Landowners to face increasing pressure from gas pipeline companies
The companies planning three major pipelines to pump natural gas from Marcellus Shale fields to East Coast markets have already begun attempting to assemble and purchase the easements they’ll need to secure the rights-of-way for the pipelines — 50- to 75-foot swaths of land cutting through other people’s property, national forests and the Appalachian Trail.
These easements are contracts that restrict landowners’ usage of their own land and give the pipeline companies permanent rights in exchange for a one-time payment.
For landowners along the planned routes of these pipelines, that may mean some hard-sell tactics from the companies, making it more important than ever that landowners know their legal rights and have an experienced representative to help them through the process.
Easements can be extraordinarily complicated, with lasting consequences for both how landowners can use their land and how much it is worth. The easement language can determine what compensation, if any, a landowner receives if there is a pipeline accident or explosion.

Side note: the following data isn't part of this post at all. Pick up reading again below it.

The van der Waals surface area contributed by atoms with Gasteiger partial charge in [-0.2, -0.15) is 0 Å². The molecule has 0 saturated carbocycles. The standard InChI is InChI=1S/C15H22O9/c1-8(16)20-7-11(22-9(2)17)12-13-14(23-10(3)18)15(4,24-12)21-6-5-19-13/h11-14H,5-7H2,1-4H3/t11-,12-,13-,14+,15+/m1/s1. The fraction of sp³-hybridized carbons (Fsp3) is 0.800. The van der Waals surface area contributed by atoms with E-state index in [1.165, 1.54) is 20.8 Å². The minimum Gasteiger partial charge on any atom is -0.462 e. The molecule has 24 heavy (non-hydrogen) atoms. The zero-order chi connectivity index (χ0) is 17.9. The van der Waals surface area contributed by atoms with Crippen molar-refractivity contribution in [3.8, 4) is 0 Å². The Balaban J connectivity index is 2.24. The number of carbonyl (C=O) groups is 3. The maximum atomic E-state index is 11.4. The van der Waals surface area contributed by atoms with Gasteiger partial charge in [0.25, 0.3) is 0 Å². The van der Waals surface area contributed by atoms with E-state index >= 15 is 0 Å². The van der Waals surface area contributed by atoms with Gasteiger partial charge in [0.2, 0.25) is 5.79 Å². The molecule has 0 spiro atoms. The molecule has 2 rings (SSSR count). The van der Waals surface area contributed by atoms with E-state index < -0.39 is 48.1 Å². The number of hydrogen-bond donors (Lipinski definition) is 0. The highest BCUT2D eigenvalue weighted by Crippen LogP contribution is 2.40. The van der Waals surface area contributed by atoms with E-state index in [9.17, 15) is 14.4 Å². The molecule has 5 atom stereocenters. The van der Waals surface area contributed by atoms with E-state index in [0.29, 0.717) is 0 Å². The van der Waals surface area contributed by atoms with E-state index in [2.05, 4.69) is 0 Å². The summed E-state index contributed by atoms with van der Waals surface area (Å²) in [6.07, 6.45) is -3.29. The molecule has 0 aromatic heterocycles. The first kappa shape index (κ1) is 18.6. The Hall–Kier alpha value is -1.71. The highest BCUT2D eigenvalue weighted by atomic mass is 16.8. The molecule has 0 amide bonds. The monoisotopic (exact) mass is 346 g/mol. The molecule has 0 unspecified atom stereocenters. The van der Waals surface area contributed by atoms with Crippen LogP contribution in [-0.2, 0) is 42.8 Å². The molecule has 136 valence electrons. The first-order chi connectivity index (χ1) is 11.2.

“If you own land in the path of one of these pipelines, you have the right to legal representation — and many other legal rights,” said attorney John Barrett of Bailey & Glasser. “Accepting the pipeline’s initial offer could cost you more than you would ever know, both financially and in terms of rights to use your own land.”
Hundreds of West Virginia property owners could be faced with this situation in the coming months. We can put you in touch with landowners who have been in this place and attorneys who have helped guide them through to the best results. For more information, please contact John Barrett at email@example.com or 304.345.6555 or visit http://baileyglasser.com/pipeline/.
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